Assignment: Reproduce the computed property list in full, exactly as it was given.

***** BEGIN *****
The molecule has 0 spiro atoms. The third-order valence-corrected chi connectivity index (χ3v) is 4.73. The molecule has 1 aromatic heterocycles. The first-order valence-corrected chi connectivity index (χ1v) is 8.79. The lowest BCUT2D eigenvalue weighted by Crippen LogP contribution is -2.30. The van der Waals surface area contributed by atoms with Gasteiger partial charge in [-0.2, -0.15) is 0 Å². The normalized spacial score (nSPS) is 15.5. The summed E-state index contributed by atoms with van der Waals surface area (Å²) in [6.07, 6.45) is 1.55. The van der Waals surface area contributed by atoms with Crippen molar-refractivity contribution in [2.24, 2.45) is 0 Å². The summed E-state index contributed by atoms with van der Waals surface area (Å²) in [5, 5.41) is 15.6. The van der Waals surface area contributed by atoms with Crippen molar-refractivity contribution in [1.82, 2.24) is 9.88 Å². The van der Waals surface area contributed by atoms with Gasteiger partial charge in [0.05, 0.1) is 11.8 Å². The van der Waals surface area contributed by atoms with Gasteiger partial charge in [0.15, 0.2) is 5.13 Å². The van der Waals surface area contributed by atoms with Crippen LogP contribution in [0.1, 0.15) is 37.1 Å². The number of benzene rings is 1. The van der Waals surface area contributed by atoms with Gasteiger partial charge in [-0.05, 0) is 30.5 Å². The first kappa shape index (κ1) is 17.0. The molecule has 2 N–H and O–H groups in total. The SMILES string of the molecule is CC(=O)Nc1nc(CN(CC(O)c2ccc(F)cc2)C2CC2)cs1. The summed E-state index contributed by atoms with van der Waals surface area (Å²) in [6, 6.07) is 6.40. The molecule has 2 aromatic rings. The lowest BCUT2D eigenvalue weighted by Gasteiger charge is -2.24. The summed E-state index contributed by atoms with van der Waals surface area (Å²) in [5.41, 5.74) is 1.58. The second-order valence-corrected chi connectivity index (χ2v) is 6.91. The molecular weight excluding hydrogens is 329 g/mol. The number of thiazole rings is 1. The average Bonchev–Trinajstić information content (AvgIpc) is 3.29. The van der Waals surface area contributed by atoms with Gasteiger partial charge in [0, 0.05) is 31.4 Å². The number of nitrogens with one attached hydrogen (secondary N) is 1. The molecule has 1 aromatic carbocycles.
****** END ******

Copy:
The molecule has 0 spiro atoms. The third-order valence-corrected chi connectivity index (χ3v) is 4.73. The molecule has 1 aromatic heterocycles. The first-order valence-corrected chi connectivity index (χ1v) is 8.79. The lowest BCUT2D eigenvalue weighted by Crippen LogP contribution is -2.30. The van der Waals surface area contributed by atoms with Gasteiger partial charge in [-0.2, -0.15) is 0 Å². The normalized spacial score (nSPS) is 15.5. The summed E-state index contributed by atoms with van der Waals surface area (Å²) in [6.07, 6.45) is 1.55. The van der Waals surface area contributed by atoms with Crippen molar-refractivity contribution in [2.24, 2.45) is 0 Å². The summed E-state index contributed by atoms with van der Waals surface area (Å²) in [5, 5.41) is 15.6. The van der Waals surface area contributed by atoms with Crippen molar-refractivity contribution in [1.82, 2.24) is 9.88 Å². The van der Waals surface area contributed by atoms with Gasteiger partial charge in [0.05, 0.1) is 11.8 Å². The van der Waals surface area contributed by atoms with Gasteiger partial charge in [0.15, 0.2) is 5.13 Å². The van der Waals surface area contributed by atoms with Crippen LogP contribution in [0.1, 0.15) is 37.1 Å². The number of benzene rings is 1. The van der Waals surface area contributed by atoms with Gasteiger partial charge in [-0.05, 0) is 30.5 Å². The first kappa shape index (κ1) is 17.0. The molecule has 2 N–H and O–H groups in total. The SMILES string of the molecule is CC(=O)Nc1nc(CN(CC(O)c2ccc(F)cc2)C2CC2)cs1. The summed E-state index contributed by atoms with van der Waals surface area (Å²) in [6, 6.07) is 6.40. The molecule has 2 aromatic rings. The lowest BCUT2D eigenvalue weighted by Gasteiger charge is -2.24. The summed E-state index contributed by atoms with van der Waals surface area (Å²) in [5.41, 5.74) is 1.58. The second-order valence-corrected chi connectivity index (χ2v) is 6.91. The molecular weight excluding hydrogens is 329 g/mol. The number of thiazole rings is 1. The average Bonchev–Trinajstić information content (AvgIpc) is 3.29. The van der Waals surface area contributed by atoms with Gasteiger partial charge in [0, 0.05) is 31.4 Å². The number of nitrogens with one attached hydrogen (secondary N) is 1. The molecule has 1 aromatic carbocycles.